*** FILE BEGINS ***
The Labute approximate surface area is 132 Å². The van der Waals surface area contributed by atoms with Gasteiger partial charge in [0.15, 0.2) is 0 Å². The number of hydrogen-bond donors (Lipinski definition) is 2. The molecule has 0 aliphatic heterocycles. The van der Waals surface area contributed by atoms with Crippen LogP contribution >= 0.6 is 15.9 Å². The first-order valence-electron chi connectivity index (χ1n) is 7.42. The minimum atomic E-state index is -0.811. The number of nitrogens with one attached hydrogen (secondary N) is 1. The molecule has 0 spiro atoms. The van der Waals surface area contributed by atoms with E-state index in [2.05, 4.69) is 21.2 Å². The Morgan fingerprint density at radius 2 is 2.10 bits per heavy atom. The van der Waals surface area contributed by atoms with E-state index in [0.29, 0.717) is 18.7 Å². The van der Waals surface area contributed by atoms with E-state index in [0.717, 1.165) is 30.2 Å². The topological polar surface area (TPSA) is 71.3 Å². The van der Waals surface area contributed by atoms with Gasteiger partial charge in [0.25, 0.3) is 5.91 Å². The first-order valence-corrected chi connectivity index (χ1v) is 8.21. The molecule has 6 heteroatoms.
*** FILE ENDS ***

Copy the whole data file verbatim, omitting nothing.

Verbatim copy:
The Labute approximate surface area is 132 Å². The van der Waals surface area contributed by atoms with Gasteiger partial charge in [0.15, 0.2) is 0 Å². The number of hydrogen-bond donors (Lipinski definition) is 2. The molecule has 0 aliphatic heterocycles. The van der Waals surface area contributed by atoms with Crippen LogP contribution >= 0.6 is 15.9 Å². The first-order valence-electron chi connectivity index (χ1n) is 7.42. The minimum atomic E-state index is -0.811. The number of nitrogens with one attached hydrogen (secondary N) is 1. The molecule has 0 spiro atoms. The van der Waals surface area contributed by atoms with E-state index in [2.05, 4.69) is 21.2 Å². The Morgan fingerprint density at radius 2 is 2.10 bits per heavy atom. The van der Waals surface area contributed by atoms with E-state index in [0.29, 0.717) is 18.7 Å². The van der Waals surface area contributed by atoms with E-state index in [0.717, 1.165) is 30.2 Å². The topological polar surface area (TPSA) is 71.3 Å². The van der Waals surface area contributed by atoms with Gasteiger partial charge in [0.25, 0.3) is 5.91 Å². The first-order valence-corrected chi connectivity index (χ1v) is 8.21. The molecule has 6 heteroatoms.